Wrestler  What They Do

Just the Facts


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dot"My job is entertaining crowds from across North America with my wrestling ability and charisma," says Eddie Osbourne. Osbourne is a professional wrestler who runs a wrestling academy.

"Professional wrestling is no different than, say, figure skating or Dancing with the Stars on TV," says Kevin Knight. Knight is a professional wrestler who owns an independent wrestling association in New Jersey.

"It's entertainment, and the show consists of music, lights, costumes and characters. But wrestlers and figure skaters and dancers are athletes of the highest order, just like football, baseball and basketball players," says Knight.

dotWhen in the ring, professional wrestlers compete physically using real moves that have been practiced to reduce injury.

They follow a pre-determined plot and are in character when in front of an audience. While the moves are designed to reduce injury, it is possible for wrestlers to suffer serious and life-altering injuries. It is therefore important for wrestlers to be in excellent physical condition to reduce the chances of injury.

"All prospective wrestling students and current wrestlers must be in good physical condition," says Knight. "You must weight-train three to four days a week and you must be in the ring three to four days a week. You must maintain a healthy lifestyle and develop good nutrition habits."

Melissa Maughn is a professional wrestler for a wrestling association. Of the physical requirements, "For women, it's a bit more relaxed," she says. "You don't have to be a powerhouse but you do have to be in shape. You don't need to be a bodybuilder, but it's very physical in the ring and you have to have some sort of toughness about you."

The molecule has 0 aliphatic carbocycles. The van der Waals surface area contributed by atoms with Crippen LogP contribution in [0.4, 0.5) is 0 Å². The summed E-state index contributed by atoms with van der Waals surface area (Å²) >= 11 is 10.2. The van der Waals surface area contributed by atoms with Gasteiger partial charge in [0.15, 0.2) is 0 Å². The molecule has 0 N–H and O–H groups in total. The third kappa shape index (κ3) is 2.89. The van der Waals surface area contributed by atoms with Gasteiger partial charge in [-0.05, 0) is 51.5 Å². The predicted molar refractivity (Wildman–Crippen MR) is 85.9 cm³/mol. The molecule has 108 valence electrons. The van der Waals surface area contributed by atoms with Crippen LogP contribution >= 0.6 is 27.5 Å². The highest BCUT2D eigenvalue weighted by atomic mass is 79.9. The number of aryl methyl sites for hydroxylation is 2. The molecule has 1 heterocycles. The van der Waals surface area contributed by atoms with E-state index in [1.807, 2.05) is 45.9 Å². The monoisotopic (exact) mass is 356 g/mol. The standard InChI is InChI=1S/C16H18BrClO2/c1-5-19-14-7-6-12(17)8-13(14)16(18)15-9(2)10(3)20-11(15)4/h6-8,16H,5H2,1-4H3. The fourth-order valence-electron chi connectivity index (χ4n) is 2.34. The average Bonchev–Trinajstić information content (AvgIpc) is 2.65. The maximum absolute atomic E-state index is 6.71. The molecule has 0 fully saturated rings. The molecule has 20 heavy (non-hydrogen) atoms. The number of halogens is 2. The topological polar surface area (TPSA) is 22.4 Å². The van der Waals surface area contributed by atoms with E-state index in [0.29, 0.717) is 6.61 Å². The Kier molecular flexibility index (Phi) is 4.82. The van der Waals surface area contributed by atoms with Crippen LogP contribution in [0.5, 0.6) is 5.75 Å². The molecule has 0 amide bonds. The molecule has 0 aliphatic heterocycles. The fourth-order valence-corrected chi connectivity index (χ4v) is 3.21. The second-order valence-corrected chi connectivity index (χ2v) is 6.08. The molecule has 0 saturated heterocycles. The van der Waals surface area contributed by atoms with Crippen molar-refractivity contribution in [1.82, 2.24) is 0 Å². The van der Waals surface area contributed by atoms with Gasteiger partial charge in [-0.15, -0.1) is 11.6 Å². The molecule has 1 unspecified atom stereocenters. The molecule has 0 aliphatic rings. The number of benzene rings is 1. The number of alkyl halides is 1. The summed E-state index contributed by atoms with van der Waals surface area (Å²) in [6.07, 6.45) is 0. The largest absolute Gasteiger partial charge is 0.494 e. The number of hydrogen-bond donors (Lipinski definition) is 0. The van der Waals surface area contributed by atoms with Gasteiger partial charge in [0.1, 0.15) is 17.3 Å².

dotApart from performing in the ring, wrestlers have a number of other duties and responsibilities. "That all depends [on] what the promoter wants from you," says Curtis Mckellar. Mckellar is a professional wrestler who works for a wrestling association.

"They can range from setting up the ring to putting up posters for the show," he says. "Especially when you're first starting out, helping put up and tear down the ring is part of what we call 'paying dues,'" says Maughn. "You may be asked to ring announce, do camera work, work at the merchandise table or be security," she says.

dot A professional wrestler can find work anywhere in the world, and will usually go where there is paid work. Therefore, travel can be a big part of the job.

"There are wrestling events all over the world," says Osbourne. "To find work, you need to train hard and then look for promotions to work for in your area or [within] the distance you would be willing to travel to wrestle."

Knight says that while the main goal of a fully trained wrestler is to work for a major organization such as World Wrestling Entertainment (WWE), they can find work along the way with other independent organizations across the world. Apart from being physically demanding, wrestling requires its athletes to invest a lot of time in their career.

"It's something that requires 25 hours a day, eight days a week," says Knight.

At a Glance

Participate in wrestling matches for entertainment purposes

  • Wrestling is entertainment, but also hard work
  • Full-time wrestlers spend a lot of time on the road
  • Injuries are common so you should be in good shape


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